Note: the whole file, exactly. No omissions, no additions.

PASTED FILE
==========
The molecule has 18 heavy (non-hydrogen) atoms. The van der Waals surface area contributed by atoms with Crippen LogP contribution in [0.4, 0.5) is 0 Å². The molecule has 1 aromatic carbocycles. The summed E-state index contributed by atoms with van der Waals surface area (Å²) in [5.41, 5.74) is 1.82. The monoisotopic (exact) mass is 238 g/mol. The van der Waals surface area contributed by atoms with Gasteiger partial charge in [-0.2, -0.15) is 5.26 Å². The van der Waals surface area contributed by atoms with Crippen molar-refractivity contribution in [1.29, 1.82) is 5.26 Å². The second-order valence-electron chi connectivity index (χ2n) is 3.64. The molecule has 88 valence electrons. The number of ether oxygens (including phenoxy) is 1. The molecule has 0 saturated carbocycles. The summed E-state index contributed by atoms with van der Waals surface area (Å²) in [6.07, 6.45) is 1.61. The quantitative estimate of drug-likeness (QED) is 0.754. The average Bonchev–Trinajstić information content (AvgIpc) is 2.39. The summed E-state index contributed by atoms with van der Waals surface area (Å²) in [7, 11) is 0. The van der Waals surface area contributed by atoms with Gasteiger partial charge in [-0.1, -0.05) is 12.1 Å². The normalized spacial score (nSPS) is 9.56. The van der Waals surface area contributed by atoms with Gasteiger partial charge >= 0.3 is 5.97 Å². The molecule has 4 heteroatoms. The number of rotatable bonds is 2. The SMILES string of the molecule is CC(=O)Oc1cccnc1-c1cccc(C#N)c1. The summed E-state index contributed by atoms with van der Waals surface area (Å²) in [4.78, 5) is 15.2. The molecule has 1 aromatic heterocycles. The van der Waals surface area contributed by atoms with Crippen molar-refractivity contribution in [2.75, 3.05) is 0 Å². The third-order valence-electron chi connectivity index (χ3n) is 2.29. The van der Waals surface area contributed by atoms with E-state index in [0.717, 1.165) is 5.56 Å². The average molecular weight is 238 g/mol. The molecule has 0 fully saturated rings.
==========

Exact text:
The molecule has 18 heavy (non-hydrogen) atoms. The van der Waals surface area contributed by atoms with Crippen LogP contribution in [0.4, 0.5) is 0 Å². The molecule has 1 aromatic carbocycles. The summed E-state index contributed by atoms with van der Waals surface area (Å²) in [5.41, 5.74) is 1.82. The monoisotopic (exact) mass is 238 g/mol. The van der Waals surface area contributed by atoms with Gasteiger partial charge in [-0.2, -0.15) is 5.26 Å². The van der Waals surface area contributed by atoms with Crippen molar-refractivity contribution in [1.29, 1.82) is 5.26 Å². The second-order valence-electron chi connectivity index (χ2n) is 3.64. The molecule has 88 valence electrons. The number of ether oxygens (including phenoxy) is 1. The molecule has 0 saturated carbocycles. The summed E-state index contributed by atoms with van der Waals surface area (Å²) in [6.07, 6.45) is 1.61. The quantitative estimate of drug-likeness (QED) is 0.754. The average Bonchev–Trinajstić information content (AvgIpc) is 2.39. The summed E-state index contributed by atoms with van der Waals surface area (Å²) in [7, 11) is 0. The van der Waals surface area contributed by atoms with Gasteiger partial charge in [-0.1, -0.05) is 12.1 Å². The normalized spacial score (nSPS) is 9.56. The van der Waals surface area contributed by atoms with Gasteiger partial charge >= 0.3 is 5.97 Å². The molecule has 4 heteroatoms. The number of rotatable bonds is 2. The SMILES string of the molecule is CC(=O)Oc1cccnc1-c1cccc(C#N)c1. The summed E-state index contributed by atoms with van der Waals surface area (Å²) in [4.78, 5) is 15.2. The molecule has 1 aromatic heterocycles. The van der Waals surface area contributed by atoms with Crippen molar-refractivity contribution in [2.75, 3.05) is 0 Å². The third-order valence-electron chi connectivity index (χ3n) is 2.29. The van der Waals surface area contributed by atoms with E-state index in [0.717, 1.165) is 5.56 Å². The average molecular weight is 238 g/mol. The molecule has 0 fully saturated rings.